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 Post subject: Re: Goal Criterion cases
PostPosted: Sat Jul 03, 2010 4:04 pm 
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Uggh. I can't stand goals/criterion. I like the basic harms/advs case. Under a parametric view, a g/c case could be non T but claimed to be T. Do you all track?

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 Post subject: Re: Goal Criterion cases
PostPosted: Sat Jul 03, 2010 4:14 pm 
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No. :P Please explain. Why could a g/c be non-T? :?


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 Post subject: Re: Goal Criterion cases
PostPosted: Sat Jul 03, 2010 4:33 pm 
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EliasG. wrote:
No. :P Please explain. Why could a g/c be non-T? :?

You run a goal of "Improved Public Health" (a non-topical goal) with a case of Repealing the Grandfathering loophole. (An apparently topical case) but you don't have to have to win any of your Environmental arguments to win the round. (I think that's what she's talking about)

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 Post subject: Re: Goal Criterion cases
PostPosted: Sat Jul 03, 2010 4:36 pm 
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And... what's the problem? It's an environmental policy and that's what the affirmative team is supposed be reforming. I really don't see the problem.


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 Post subject: Re: Goal Criterion cases
PostPosted: Sat Jul 03, 2010 7:58 pm 
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A goal isn't topical or non-topical; the plan text itself is topical or non-topical.

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 Post subject: Re: Goal Criterion cases
PostPosted: Sat Jul 03, 2010 10:26 pm 
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David Roth wrote:
EliasG. wrote:
No. :P Please explain. Why could a g/c be non-T? :?

You run a goal of "Improved Public Health" (a non-topical goal) with a case of Repealing the Grandfathering loophole. (An apparently topical case) but you don't have to have to win any of your Environmental arguments to win the round. (I think that's what she's talking about)


Yesh, that's what I was saying.

Halogen wrote:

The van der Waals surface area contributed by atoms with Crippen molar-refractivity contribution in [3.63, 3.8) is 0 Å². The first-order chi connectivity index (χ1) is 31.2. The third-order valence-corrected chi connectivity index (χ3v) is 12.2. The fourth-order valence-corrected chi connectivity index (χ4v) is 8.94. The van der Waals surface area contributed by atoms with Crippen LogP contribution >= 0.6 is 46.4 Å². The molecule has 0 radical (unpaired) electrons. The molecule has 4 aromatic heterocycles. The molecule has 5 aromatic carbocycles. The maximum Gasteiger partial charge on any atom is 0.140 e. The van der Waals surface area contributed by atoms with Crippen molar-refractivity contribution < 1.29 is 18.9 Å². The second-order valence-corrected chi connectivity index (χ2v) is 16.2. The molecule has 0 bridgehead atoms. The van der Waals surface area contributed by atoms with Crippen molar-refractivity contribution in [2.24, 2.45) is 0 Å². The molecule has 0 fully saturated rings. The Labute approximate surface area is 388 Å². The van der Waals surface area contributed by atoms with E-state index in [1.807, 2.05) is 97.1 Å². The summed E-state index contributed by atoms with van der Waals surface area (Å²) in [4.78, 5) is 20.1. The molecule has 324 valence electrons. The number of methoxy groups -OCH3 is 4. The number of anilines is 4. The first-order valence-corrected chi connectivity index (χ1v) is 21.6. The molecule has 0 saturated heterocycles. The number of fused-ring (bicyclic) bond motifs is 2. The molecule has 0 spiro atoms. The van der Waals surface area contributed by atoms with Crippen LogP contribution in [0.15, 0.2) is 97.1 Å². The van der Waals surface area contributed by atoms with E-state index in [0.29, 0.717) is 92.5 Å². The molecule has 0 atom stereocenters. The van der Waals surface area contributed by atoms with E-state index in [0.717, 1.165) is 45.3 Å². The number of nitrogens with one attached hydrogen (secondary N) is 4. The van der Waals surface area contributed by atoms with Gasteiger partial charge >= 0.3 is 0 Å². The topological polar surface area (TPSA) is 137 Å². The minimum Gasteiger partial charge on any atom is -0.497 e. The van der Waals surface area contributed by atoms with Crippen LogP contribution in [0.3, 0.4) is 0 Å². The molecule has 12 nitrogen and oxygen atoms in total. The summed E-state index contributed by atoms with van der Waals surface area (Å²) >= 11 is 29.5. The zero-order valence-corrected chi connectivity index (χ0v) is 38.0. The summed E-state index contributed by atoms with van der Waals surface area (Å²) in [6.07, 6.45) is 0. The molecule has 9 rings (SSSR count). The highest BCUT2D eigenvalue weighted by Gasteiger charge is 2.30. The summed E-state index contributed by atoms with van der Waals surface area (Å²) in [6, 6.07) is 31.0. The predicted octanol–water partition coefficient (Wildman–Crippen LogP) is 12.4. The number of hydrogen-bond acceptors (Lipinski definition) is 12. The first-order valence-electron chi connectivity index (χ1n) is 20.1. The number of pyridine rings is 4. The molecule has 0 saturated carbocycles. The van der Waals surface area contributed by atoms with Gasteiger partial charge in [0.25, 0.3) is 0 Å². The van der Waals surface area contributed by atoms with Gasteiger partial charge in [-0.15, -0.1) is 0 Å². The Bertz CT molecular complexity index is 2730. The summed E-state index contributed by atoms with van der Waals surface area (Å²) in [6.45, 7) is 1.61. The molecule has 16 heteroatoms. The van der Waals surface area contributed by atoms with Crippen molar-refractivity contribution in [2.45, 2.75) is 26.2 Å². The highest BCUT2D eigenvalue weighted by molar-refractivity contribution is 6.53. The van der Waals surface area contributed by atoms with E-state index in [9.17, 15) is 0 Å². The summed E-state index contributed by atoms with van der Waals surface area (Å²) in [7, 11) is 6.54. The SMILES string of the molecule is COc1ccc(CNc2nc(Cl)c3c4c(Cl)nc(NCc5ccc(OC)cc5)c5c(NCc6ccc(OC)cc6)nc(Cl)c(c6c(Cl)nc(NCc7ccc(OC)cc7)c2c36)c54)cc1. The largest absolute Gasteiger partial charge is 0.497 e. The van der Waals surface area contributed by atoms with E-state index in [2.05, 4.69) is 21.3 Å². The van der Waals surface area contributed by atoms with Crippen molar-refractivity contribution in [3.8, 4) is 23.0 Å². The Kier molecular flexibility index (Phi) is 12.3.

A goal isn't topical or non-topical; the plan text itself is topical or non-topical.


I know that. You can have a goal that makes the case topical when it isn't.

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 Post subject: Re: Goal Criterion cases
PostPosted: Sat Jul 03, 2010 10:44 pm 
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run_with_God wrote:
I know that. You can have a goal that makes the case topical when it isn't.

Um... no? Can you please give an example?


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 Post subject: Re: Goal Criterion cases
PostPosted: Mon Jul 05, 2010 7:15 pm 
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Halogen wrote:
thehomeschooler wrote:
Justifications stlye pwns. Just sayin.
Like this?

Intro
Background/Inherency
Plan
Justification 1
Justification 2
Justification 3
Justification 4
etc.

It pwns. Just sayin. :)

Yup. That's how I write my 1ACs now :) (unless it really doesn't work). It works amazingly well for the PNTR/Jackson-Vanik Graduation case :D

013 wrote:
That's not really a style of case, it's just removing debate terminology.

Actually, it's different in how it groups harms and solvency together. It basically does harm 1, then harm 1 solvency, then harm 2, then harm 2 solvency, etc. At least, that's what it usually does. I've heard some judges say that it's also a little easier to understand/follow :)

David Roth wrote:
You run a goal of "Improved Public Health" (a non-topical goal) with a case of Repealing the Grandfathering loophole. (An apparently topical case) but you don't have to have to win any of your Environmental arguments to win the round. (I think that's what she's talking about)

That has absolutely nothing to do with Topicality. I hate it when people say your advantages/justifications have to deal with the resolution -- rather than your plan text. I lost a round on that (which decided whether I broke at regionals), and it really ticked me off.